openmosix clusterin

Gavin McCullagh gmccullagh at
Mon Oct 23 19:44:41 UTC 2006


On Mon, 23 Oct 2006, James Call wrote:

> Wouldn't it make sense to make edubuntu run on this type of a system?
> It seems that in theory, the server could be anything with a bunch of
> memory and the terminals would provide all the processing power.  That
> means that when Billy is looking at a web page (super low cpu) Susy
> could be making an object in Blender (very high cpu).  It seems that
> in a lot of developing countries (read Mexico) you could use all these
> old P3s to make some super sweet clusters.

My old research group used openmosix a bit a couple of years back to
distribute load of scientific simulations across cluster nodes.  

There may be an argument for this in the LTSP situation, but I'd say it'd
be fairly limited.

 - Stability is all important. If you destabilise your LTSP server(s), the
   cost really has outweighed the benefit.

 - There is a cost to managing a cluster and migrating processes -- mosix
   works best with lots of powerful nodes.  If your thin clients are
   borderline, slow machines, it's possible that they won't contribute
   enough to the cluster to make them worth using as nodes. 

 - If on the other hand, your thin clients are powerful machines (P3s), you
   should probably be looking into using them as diskless clients, which
   run their own processes.  This will be simple, manageable and stable and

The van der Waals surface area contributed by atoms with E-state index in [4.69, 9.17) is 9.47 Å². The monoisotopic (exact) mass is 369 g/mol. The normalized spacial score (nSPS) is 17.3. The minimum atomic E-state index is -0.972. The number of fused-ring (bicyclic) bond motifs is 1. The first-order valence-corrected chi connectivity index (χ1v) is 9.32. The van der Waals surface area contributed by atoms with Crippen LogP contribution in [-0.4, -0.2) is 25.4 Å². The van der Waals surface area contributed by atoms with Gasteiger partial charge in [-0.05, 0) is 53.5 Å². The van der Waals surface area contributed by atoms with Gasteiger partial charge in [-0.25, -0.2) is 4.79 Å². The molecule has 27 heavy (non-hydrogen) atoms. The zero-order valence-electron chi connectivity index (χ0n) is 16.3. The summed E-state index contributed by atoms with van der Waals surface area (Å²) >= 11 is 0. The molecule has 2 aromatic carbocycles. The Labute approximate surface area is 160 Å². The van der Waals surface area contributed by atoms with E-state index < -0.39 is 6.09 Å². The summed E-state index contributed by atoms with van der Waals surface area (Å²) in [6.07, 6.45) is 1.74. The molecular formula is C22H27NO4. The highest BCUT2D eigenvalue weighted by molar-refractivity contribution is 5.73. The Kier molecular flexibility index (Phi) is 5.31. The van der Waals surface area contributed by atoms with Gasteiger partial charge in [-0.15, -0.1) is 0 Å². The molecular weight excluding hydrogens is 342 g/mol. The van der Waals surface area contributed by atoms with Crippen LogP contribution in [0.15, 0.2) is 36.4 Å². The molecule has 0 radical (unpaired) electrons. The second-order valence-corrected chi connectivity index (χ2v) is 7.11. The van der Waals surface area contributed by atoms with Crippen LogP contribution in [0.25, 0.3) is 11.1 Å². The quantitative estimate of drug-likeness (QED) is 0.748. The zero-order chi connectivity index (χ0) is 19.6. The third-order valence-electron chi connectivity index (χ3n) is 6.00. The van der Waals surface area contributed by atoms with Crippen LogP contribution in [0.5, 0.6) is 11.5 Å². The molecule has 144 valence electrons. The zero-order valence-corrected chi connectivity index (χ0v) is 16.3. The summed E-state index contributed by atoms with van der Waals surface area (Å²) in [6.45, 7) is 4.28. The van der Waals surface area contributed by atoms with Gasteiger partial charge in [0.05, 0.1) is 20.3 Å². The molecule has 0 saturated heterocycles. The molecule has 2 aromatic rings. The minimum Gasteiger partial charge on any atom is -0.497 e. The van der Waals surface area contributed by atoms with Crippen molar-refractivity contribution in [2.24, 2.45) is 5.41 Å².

won't load the server.  It may not spread the load quite as well, but if
   your thin clients are mostly powerful machines, you're probably not a
   school on a very tight hardware budget.  Then the server or a few powerful
   workstations can be used for blender et al.

 - In the days we did this, losing a node meant losing the processes which
   had migrated to that node.  If that's still the case and your nodes are
   all over the network, there's the possibility for one user to kill
   another uses processes accidentally by taking down a client.

 - You'll need a pretty fast network for this too.

I'm not saying this could never work or be beneficial, but instinctively I
would wonder if it would really be worth the large effort involved to
maintain and bugfix mosix clusters as a core part of edubuntu if it's
benefits were only really seen by a minority of users.

This guy's justification is:

  "we had to buy diskless new computers for our Xterminals. I then see that
  the cheapest processor was an Athlon 850 (June 2001) and that the less
  possible memory was 64 Mo. What a pity to have an Athlon 850 only used
  for X!"

but diskless clients running their own processes solves this problem very
adequately, probably with lower network load.


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